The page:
Australia is currently on day five of an argument about whether corporate chiefs should speak out on social issues – namely, same-sex marriage. It was started by this man:
Immigration minister Peter Dutton became incensed last Thursday after hearing that a group of CEOs had written a letter to the prime minister asking for action on marriage equality.
Dutton told 2GB host Ray Hadley that people were getting sick of the “politically correct nonsense” from corporate Australia.
“If they want to run for politics, well resign from their position, stick their hand up at the next election, but don’t jam your politically correct views down our throats,” he said.
His anger at the business leaders continued into the weekend.
“I’d prefer publicly listed companies stick to their knitting and that is delivering the services for their customers and providing a return for their shareholders,” Dutton said at a Liberal-National party event in Queensland on Saturday.
“The only way to be a CEO in today’s world is to make sure you do take into account the broader impact of the decisions that you make,” he said. “To understand the broader community that you serve. What people are looking for – employees, customers – is to understand the businesses that they are engaging with and working with.
“‘Sticking to your knitting’ and only talking about customer service is something that is an outdated perspective on what it takes to run a successful business today.”
“Mr Tonagh believes that business leaders have a role to play in advocating on issues of public policy, especially where they promote inclusion and fairness,” the spokesperson said.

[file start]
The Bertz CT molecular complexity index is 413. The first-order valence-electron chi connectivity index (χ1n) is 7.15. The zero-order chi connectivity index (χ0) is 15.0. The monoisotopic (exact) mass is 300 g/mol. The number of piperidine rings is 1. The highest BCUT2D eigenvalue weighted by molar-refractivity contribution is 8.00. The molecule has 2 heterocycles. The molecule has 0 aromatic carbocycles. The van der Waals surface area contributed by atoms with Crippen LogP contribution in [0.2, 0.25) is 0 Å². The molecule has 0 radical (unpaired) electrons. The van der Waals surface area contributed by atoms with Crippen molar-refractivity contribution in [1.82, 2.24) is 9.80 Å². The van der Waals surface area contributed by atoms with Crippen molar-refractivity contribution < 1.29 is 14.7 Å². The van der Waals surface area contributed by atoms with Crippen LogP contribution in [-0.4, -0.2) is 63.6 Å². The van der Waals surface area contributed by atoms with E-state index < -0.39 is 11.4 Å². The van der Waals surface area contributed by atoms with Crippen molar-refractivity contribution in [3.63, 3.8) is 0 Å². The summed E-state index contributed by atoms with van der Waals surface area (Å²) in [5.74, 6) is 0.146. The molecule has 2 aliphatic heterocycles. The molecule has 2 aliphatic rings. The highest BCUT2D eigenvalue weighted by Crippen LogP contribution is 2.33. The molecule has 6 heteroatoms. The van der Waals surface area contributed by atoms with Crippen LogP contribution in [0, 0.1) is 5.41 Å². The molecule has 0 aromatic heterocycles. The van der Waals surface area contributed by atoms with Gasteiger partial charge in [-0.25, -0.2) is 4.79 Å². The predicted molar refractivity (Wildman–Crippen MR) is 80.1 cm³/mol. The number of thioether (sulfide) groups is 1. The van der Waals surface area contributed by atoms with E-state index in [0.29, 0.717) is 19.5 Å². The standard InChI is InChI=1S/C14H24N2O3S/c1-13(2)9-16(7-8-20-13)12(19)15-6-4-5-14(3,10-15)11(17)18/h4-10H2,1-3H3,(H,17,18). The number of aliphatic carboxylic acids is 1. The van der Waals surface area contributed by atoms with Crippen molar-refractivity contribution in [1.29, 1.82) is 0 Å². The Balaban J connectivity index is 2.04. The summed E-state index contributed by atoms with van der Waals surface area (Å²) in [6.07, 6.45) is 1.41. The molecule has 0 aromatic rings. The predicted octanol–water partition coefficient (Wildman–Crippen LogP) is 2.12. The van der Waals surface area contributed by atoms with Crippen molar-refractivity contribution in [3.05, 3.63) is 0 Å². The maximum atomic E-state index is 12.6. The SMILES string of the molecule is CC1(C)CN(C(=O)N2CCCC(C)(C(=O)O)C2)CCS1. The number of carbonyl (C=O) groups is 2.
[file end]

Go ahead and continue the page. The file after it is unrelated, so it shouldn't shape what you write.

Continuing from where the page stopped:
“Aside from the simple moral principle that people should be treated equally, Foxtel believes that an open and inclusive society is more likely to be successful, including economically, and this is good for business. We also believe that a company that promotes diversity in its workforce is more likely to attract and retain talented employees.”
“Qantas engages on a number of social issues, from Indigenous reconciliation to gender diversity and marriage equality,” the spokesperson told BuzzFeed News. “We do so because we believe these issues are about the fundamental Australian value of fairness and we’re the national carrier.
“We respect the fact that not everyone agrees with marriage equality, but opinion polls show the majority of Australians do, and so do many of our employees. Just as we do on economic matters, we’ll continue to speak up on social issues we think are important.”
Michael Ebeid, CEO and managing director of SBS, told BuzzFeed News that speaking out on social issues and focusing on the economy were not mutually exclusive.
“Our Australian business leaders recognise the rights of all of their employees to live and work free of discrimination, and to be treated equally under the law,” he said.
“They also recognise the economic benefits of diversity and inclusion for their businesses.”
“Through the extensive work we have done with our own diversity and inclusion programs since 2012, we have come to better understand the nature and depth of feeling by our staff and customers around recognition of marriage equality, which is why we are proud to support [it],” the spokesperson told BuzzFeed News.
A spokesperson for AGL said the business is more productive when people can be their real selves.
“AGL’s position is not new. We have long advocated for marriage equality for our LGBTI employees and customers. When our people feel safer and happier, and can be their real selves, our business and the community at large is more productive.”
BuzzFeed News has contacted all the CEOs who signed the letter.
Ann Sherry of Carnival Australia stood by the letter, while Tony King (Apple), John Lydon (McKinsey), David Gonski (ANZ), Robert Cutler (Clayton Utz) and Tracey Fellows (REA Group) declined to comment.
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